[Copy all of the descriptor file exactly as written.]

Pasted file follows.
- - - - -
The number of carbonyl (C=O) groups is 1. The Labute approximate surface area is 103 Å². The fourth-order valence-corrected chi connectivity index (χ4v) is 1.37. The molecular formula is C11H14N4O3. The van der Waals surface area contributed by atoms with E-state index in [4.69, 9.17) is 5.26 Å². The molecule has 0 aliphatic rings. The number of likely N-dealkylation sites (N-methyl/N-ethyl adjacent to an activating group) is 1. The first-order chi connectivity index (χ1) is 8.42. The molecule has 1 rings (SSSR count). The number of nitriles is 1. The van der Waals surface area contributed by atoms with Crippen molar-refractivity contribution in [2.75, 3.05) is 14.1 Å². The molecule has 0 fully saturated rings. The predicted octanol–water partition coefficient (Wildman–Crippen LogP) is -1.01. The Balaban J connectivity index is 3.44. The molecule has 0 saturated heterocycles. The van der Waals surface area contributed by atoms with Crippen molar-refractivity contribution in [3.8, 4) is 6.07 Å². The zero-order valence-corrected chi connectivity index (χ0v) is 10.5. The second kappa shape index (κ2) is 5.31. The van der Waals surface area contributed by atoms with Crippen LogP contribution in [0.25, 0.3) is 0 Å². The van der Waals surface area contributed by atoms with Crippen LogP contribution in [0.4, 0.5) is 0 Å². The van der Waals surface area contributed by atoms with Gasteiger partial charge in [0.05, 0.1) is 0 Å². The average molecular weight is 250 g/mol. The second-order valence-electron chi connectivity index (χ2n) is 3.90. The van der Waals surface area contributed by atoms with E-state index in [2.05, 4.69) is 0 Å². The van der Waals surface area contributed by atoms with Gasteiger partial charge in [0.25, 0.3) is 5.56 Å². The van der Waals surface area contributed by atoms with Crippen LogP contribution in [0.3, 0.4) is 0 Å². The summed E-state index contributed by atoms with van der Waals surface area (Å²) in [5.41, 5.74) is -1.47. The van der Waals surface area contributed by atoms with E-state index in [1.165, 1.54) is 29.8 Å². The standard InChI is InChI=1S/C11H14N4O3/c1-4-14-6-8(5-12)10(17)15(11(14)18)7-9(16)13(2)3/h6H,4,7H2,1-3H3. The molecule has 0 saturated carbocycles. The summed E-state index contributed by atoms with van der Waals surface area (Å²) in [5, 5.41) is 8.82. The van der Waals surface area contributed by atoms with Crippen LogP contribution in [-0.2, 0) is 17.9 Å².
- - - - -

The number of carbonyl (C=O) groups is 1. The Labute approximate surface area is 103 Å². The fourth-order valence-corrected chi connectivity index (χ4v) is 1.37. The molecular formula is C11H14N4O3. The van der Waals surface area contributed by atoms with E-state index in [4.69, 9.17) is 5.26 Å². The molecule has 0 aliphatic rings. The number of likely N-dealkylation sites (N-methyl/N-ethyl adjacent to an activating group) is 1. The first-order chi connectivity index (χ1) is 8.42. The molecule has 1 rings (SSSR count). The number of nitriles is 1. The van der Waals surface area contributed by atoms with Crippen molar-refractivity contribution in [2.75, 3.05) is 14.1 Å². The molecule has 0 fully saturated rings. The predicted octanol–water partition coefficient (Wildman–Crippen LogP) is -1.01. The Balaban J connectivity index is 3.44. The molecule has 0 saturated heterocycles. The van der Waals surface area contributed by atoms with Crippen molar-refractivity contribution in [3.8, 4) is 6.07 Å². The zero-order valence-corrected chi connectivity index (χ0v) is 10.5. The second kappa shape index (κ2) is 5.31. The van der Waals surface area contributed by atoms with Crippen LogP contribution in [0.25, 0.3) is 0 Å². The van der Waals surface area contributed by atoms with Crippen LogP contribution in [0.4, 0.5) is 0 Å². The van der Waals surface area contributed by atoms with Gasteiger partial charge in [0.05, 0.1) is 0 Å². The average molecular weight is 250 g/mol. The second-order valence-electron chi connectivity index (χ2n) is 3.90. The van der Waals surface area contributed by atoms with E-state index in [2.05, 4.69) is 0 Å². The van der Waals surface area contributed by atoms with Gasteiger partial charge in [0.25, 0.3) is 5.56 Å². The van der Waals surface area contributed by atoms with Crippen LogP contribution in [0.3, 0.4) is 0 Å². The summed E-state index contributed by atoms with van der Waals surface area (Å²) in [5.41, 5.74) is -1.47. The van der Waals surface area contributed by atoms with E-state index in [1.165, 1.54) is 29.8 Å². The standard InChI is InChI=1S/C11H14N4O3/c1-4-14-6-8(5-12)10(17)15(11(14)18)7-9(16)13(2)3/h6H,4,7H2,1-3H3. The molecule has 0 saturated carbocycles. The summed E-state index contributed by atoms with van der Waals surface area (Å²) in [5, 5.41) is 8.82. The van der Waals surface area contributed by atoms with Crippen LogP contribution in [-0.2, 0) is 17.9 Å².